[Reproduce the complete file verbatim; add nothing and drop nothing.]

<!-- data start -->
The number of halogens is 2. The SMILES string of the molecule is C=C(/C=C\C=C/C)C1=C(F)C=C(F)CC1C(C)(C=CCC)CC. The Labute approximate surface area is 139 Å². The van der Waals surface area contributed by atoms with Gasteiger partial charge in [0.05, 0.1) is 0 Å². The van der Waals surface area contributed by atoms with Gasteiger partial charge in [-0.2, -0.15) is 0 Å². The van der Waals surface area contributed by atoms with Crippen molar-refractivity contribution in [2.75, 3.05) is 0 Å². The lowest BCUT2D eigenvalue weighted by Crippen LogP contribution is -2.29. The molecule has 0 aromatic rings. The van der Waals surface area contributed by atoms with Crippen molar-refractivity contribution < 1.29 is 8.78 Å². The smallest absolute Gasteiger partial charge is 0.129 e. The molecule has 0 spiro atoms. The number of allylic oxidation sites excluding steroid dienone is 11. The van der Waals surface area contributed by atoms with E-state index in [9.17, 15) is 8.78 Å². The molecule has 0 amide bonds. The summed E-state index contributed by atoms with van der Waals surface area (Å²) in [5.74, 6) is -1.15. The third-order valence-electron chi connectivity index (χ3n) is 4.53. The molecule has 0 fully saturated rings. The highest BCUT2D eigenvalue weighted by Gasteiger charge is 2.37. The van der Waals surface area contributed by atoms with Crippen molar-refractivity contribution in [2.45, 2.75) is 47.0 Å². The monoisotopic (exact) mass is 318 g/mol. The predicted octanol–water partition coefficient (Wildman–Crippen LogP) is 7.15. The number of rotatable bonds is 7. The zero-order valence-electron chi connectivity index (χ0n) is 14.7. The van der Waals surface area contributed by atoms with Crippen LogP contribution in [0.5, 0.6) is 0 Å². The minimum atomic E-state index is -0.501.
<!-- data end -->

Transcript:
The number of halogens is 2. The SMILES string of the molecule is C=C(/C=C\C=C/C)C1=C(F)C=C(F)CC1C(C)(C=CCC)CC. The Labute approximate surface area is 139 Å². The van der Waals surface area contributed by atoms with Gasteiger partial charge in [0.05, 0.1) is 0 Å². The van der Waals surface area contributed by atoms with Gasteiger partial charge in [-0.2, -0.15) is 0 Å². The van der Waals surface area contributed by atoms with Crippen molar-refractivity contribution in [2.75, 3.05) is 0 Å². The lowest BCUT2D eigenvalue weighted by Crippen LogP contribution is -2.29. The molecule has 0 aromatic rings. The van der Waals surface area contributed by atoms with Crippen molar-refractivity contribution < 1.29 is 8.78 Å². The smallest absolute Gasteiger partial charge is 0.129 e. The molecule has 0 spiro atoms. The number of allylic oxidation sites excluding steroid dienone is 11. The van der Waals surface area contributed by atoms with E-state index in [9.17, 15) is 8.78 Å². The molecule has 0 amide bonds. The summed E-state index contributed by atoms with van der Waals surface area (Å²) in [5.74, 6) is -1.15. The third-order valence-electron chi connectivity index (χ3n) is 4.53. The molecule has 0 fully saturated rings. The highest BCUT2D eigenvalue weighted by Gasteiger charge is 2.37. The van der Waals surface area contributed by atoms with Crippen molar-refractivity contribution in [2.45, 2.75) is 47.0 Å². The monoisotopic (exact) mass is 318 g/mol. The predicted octanol–water partition coefficient (Wildman–Crippen LogP) is 7.15. The number of rotatable bonds is 7. The zero-order valence-electron chi connectivity index (χ0n) is 14.7. The van der Waals surface area contributed by atoms with Crippen LogP contribution in [0.5, 0.6) is 0 Å². The minimum atomic E-state index is -0.501.